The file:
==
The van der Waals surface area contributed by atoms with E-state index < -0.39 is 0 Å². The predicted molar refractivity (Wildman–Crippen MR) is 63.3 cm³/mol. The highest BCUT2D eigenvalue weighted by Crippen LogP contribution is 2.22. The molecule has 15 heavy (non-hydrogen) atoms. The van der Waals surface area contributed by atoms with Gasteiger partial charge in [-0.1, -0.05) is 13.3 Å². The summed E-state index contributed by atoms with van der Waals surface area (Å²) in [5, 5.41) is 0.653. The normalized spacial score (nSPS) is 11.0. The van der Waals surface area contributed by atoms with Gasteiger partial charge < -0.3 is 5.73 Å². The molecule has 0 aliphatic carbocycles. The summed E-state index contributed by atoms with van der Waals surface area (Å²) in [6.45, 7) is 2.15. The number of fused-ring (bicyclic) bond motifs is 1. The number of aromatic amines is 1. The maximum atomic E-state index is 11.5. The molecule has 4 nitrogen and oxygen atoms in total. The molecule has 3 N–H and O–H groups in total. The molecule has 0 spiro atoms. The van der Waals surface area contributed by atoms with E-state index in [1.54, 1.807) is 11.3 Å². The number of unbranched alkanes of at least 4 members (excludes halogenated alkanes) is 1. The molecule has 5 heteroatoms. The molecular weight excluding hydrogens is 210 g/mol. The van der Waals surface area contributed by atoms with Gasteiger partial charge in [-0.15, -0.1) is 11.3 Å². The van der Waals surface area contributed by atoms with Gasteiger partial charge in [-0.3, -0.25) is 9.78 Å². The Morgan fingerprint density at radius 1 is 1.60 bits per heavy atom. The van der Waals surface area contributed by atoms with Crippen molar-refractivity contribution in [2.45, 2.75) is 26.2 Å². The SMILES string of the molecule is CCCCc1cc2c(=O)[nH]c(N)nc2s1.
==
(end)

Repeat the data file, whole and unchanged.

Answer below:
The van der Waals surface area contributed by atoms with E-state index < -0.39 is 0 Å². The predicted molar refractivity (Wildman–Crippen MR) is 63.3 cm³/mol. The highest BCUT2D eigenvalue weighted by Crippen LogP contribution is 2.22. The molecule has 15 heavy (non-hydrogen) atoms. The van der Waals surface area contributed by atoms with Gasteiger partial charge in [-0.1, -0.05) is 13.3 Å². The summed E-state index contributed by atoms with van der Waals surface area (Å²) in [5, 5.41) is 0.653. The normalized spacial score (nSPS) is 11.0. The van der Waals surface area contributed by atoms with Gasteiger partial charge < -0.3 is 5.73 Å². The molecule has 0 aliphatic carbocycles. The summed E-state index contributed by atoms with van der Waals surface area (Å²) in [6.45, 7) is 2.15. The number of fused-ring (bicyclic) bond motifs is 1. The number of aromatic amines is 1. The maximum atomic E-state index is 11.5. The molecule has 4 nitrogen and oxygen atoms in total. The molecule has 3 N–H and O–H groups in total. The molecule has 0 spiro atoms. The van der Waals surface area contributed by atoms with E-state index in [1.54, 1.807) is 11.3 Å². The number of unbranched alkanes of at least 4 members (excludes halogenated alkanes) is 1. The molecule has 5 heteroatoms. The molecular weight excluding hydrogens is 210 g/mol. The van der Waals surface area contributed by atoms with Gasteiger partial charge in [-0.15, -0.1) is 11.3 Å². The van der Waals surface area contributed by atoms with Gasteiger partial charge in [-0.3, -0.25) is 9.78 Å². The Morgan fingerprint density at radius 1 is 1.60 bits per heavy atom. The van der Waals surface area contributed by atoms with Crippen molar-refractivity contribution in [2.45, 2.75) is 26.2 Å². The SMILES string of the molecule is CCCCc1cc2c(=O)[nH]c(N)nc2s1.